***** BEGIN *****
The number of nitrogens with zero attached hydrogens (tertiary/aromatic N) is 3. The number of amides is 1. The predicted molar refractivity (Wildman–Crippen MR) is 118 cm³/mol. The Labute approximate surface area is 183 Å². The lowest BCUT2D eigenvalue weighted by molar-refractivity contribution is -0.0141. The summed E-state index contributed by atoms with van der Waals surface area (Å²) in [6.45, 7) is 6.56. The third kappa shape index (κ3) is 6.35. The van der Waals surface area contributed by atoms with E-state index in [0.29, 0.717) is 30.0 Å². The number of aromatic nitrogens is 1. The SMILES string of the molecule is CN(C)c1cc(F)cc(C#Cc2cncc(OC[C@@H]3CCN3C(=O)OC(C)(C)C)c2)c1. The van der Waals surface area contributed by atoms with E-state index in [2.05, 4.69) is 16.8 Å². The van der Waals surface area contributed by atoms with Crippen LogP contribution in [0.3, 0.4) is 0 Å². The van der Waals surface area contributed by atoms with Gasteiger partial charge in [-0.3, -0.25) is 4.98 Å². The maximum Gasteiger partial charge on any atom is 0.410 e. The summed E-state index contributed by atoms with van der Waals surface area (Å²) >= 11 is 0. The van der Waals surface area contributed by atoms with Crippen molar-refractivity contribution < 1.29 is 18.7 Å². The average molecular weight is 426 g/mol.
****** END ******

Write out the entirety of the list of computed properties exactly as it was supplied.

The number of nitrogens with zero attached hydrogens (tertiary/aromatic N) is 3. The number of amides is 1. The predicted molar refractivity (Wildman–Crippen MR) is 118 cm³/mol. The Labute approximate surface area is 183 Å². The lowest BCUT2D eigenvalue weighted by molar-refractivity contribution is -0.0141. The summed E-state index contributed by atoms with van der Waals surface area (Å²) in [6.45, 7) is 6.56. The third kappa shape index (κ3) is 6.35. The van der Waals surface area contributed by atoms with E-state index in [0.29, 0.717) is 30.0 Å². The number of aromatic nitrogens is 1. The SMILES string of the molecule is CN(C)c1cc(F)cc(C#Cc2cncc(OC[C@@H]3CCN3C(=O)OC(C)(C)C)c2)c1. The van der Waals surface area contributed by atoms with E-state index in [2.05, 4.69) is 16.8 Å². The van der Waals surface area contributed by atoms with Crippen LogP contribution in [0.3, 0.4) is 0 Å². The van der Waals surface area contributed by atoms with Gasteiger partial charge in [-0.3, -0.25) is 4.98 Å². The maximum Gasteiger partial charge on any atom is 0.410 e. The summed E-state index contributed by atoms with van der Waals surface area (Å²) >= 11 is 0. The van der Waals surface area contributed by atoms with Crippen molar-refractivity contribution < 1.29 is 18.7 Å². The average molecular weight is 426 g/mol.